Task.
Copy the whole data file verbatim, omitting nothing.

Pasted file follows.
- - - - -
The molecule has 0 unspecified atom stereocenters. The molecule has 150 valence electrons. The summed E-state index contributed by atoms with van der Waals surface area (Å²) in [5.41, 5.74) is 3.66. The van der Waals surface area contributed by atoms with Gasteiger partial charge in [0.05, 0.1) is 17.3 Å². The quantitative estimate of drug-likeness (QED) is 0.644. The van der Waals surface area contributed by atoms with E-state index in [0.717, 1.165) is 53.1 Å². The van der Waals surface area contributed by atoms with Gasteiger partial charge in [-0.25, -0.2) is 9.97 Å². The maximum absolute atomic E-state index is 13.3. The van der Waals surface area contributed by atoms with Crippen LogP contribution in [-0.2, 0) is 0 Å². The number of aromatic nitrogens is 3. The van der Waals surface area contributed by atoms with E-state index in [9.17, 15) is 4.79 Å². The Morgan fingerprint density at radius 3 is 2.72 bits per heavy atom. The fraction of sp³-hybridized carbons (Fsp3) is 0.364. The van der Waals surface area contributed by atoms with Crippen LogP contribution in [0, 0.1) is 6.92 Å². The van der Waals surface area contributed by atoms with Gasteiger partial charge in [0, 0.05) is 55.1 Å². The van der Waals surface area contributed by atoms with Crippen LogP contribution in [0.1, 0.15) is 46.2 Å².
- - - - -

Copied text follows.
The molecule has 0 unspecified atom stereocenters. The molecule has 150 valence electrons. The summed E-state index contributed by atoms with van der Waals surface area (Å²) in [5.41, 5.74) is 3.66. The van der Waals surface area contributed by atoms with Gasteiger partial charge in [0.05, 0.1) is 17.3 Å². The quantitative estimate of drug-likeness (QED) is 0.644. The van der Waals surface area contributed by atoms with E-state index in [0.717, 1.165) is 53.1 Å². The van der Waals surface area contributed by atoms with Gasteiger partial charge in [-0.25, -0.2) is 9.97 Å². The maximum absolute atomic E-state index is 13.3. The van der Waals surface area contributed by atoms with Crippen LogP contribution in [-0.2, 0) is 0 Å². The number of aromatic nitrogens is 3. The van der Waals surface area contributed by atoms with E-state index in [9.17, 15) is 4.79 Å². The Morgan fingerprint density at radius 3 is 2.72 bits per heavy atom. The fraction of sp³-hybridized carbons (Fsp3) is 0.364. The van der Waals surface area contributed by atoms with Crippen LogP contribution in [0, 0.1) is 6.92 Å². The van der Waals surface area contributed by atoms with Gasteiger partial charge in [0, 0.05) is 55.1 Å². The van der Waals surface area contributed by atoms with Crippen LogP contribution in [0.1, 0.15) is 46.2 Å².